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This is claimed to be the first new build Anglican church in London for 40 years, it came into use in October 2017 and was dedicated in November 2017. The congregation had begun meeting in 2013. It is on the Hale Village Estate on former industrial land between Tottenham Hale station and the River Lea, the masterplan and design for the whole development is by BDP.
Lee Valley Estates, the developers, provided an area on the ground floor of one of the housing blocks on a 500 year lease. This is called the Engine Room and as well as a worship area offers halls, rooms and a cafe. The triptych called “The Eternal Engine” and the Stations of the Cross paintings (15 rather than the traditional 14 as there is an extra called Resurrection) were created by Graeme Mortimer Evelyn. Towards the back of the church is an underfloor full immersion font.
A small building with a hall to one side. Since 2010 it has been used as a Mission church to St Mary, Tottenham. It was built in 1891 and designed by John W. Couchman and was used as a church until the 1930s, after which it was leased out for secular use. The lease was taken back and the building restored to provide a church near to the Tottenham Hale area.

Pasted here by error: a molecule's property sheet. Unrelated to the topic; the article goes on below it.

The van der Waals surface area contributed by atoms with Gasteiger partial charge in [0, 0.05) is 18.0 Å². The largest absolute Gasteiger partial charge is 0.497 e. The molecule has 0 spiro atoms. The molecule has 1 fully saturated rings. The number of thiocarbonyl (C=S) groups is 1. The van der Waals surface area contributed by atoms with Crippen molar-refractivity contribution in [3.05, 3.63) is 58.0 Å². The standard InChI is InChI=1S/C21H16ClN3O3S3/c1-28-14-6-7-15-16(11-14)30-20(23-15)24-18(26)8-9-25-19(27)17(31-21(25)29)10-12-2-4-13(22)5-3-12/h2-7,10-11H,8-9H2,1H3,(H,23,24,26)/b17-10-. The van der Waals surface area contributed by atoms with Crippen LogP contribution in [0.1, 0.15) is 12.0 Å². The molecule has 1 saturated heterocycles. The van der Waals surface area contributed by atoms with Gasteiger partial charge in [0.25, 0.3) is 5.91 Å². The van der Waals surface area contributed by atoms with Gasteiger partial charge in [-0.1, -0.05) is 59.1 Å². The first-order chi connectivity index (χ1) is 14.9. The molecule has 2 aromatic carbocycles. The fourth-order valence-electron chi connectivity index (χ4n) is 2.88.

A 1906 church by J.E.K. and J.P. Cutts some way west of Tottenham High Road. Church website
A typical large church of 1885-87 by J.E.K. Cutts. Church website
In the shadow of Spur’s White Hart Lane stadium. It is under a block of flats and was designed by Biscoe and Stanton in 1971-77. It presents two different faces to the street, depending on which street you are in. Church website.
The ancient parish church of Tottenham. The tower is 14th century with an 18th century top. The south porch is late 14th century, the south aisle late 15th century. The north aisle dates from 1816 and the east end of 1875-1777 by William Butterfield. The nave roof and much of the decoration is by Butterfield too.
Prominent above a major road junction. It was built in 1939 and designed by Seeley and Paget. The interior has a gallery carried on a bridge across the centre of the nave. Church website